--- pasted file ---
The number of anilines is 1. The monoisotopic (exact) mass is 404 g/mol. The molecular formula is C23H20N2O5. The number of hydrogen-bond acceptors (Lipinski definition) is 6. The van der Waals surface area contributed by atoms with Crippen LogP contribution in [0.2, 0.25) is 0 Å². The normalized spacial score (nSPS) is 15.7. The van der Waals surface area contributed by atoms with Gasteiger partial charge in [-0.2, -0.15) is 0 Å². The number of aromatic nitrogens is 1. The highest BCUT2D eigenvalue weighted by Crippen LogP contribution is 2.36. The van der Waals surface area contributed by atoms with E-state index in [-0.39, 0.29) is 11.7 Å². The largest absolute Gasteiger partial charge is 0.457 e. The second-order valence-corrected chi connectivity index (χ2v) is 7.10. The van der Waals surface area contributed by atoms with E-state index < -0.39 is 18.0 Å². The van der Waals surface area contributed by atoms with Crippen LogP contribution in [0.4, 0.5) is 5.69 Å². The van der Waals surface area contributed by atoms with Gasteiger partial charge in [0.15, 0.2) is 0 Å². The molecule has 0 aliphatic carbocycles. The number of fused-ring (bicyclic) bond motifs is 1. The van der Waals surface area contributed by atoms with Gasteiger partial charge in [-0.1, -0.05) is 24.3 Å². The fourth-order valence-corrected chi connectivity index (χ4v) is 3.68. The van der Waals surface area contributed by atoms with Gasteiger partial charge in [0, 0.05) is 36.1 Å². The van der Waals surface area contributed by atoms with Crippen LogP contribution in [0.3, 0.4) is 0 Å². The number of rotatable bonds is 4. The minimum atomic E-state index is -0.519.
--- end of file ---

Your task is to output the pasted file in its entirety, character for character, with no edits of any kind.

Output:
The number of anilines is 1. The monoisotopic (exact) mass is 404 g/mol. The molecular formula is C23H20N2O5. The number of hydrogen-bond acceptors (Lipinski definition) is 6. The van der Waals surface area contributed by atoms with Crippen LogP contribution in [0.2, 0.25) is 0 Å². The normalized spacial score (nSPS) is 15.7. The van der Waals surface area contributed by atoms with Gasteiger partial charge in [-0.2, -0.15) is 0 Å². The number of aromatic nitrogens is 1. The highest BCUT2D eigenvalue weighted by Crippen LogP contribution is 2.36. The van der Waals surface area contributed by atoms with E-state index in [-0.39, 0.29) is 11.7 Å². The largest absolute Gasteiger partial charge is 0.457 e. The second-order valence-corrected chi connectivity index (χ2v) is 7.10. The van der Waals surface area contributed by atoms with E-state index < -0.39 is 18.0 Å². The van der Waals surface area contributed by atoms with Crippen LogP contribution in [0.4, 0.5) is 5.69 Å². The van der Waals surface area contributed by atoms with Gasteiger partial charge in [0.15, 0.2) is 0 Å². The molecule has 0 aliphatic carbocycles. The number of fused-ring (bicyclic) bond motifs is 1. The van der Waals surface area contributed by atoms with Gasteiger partial charge in [-0.1, -0.05) is 24.3 Å². The fourth-order valence-corrected chi connectivity index (χ4v) is 3.68. The van der Waals surface area contributed by atoms with Gasteiger partial charge in [0, 0.05) is 36.1 Å². The van der Waals surface area contributed by atoms with Crippen LogP contribution in [0.3, 0.4) is 0 Å². The number of rotatable bonds is 4. The minimum atomic E-state index is -0.519.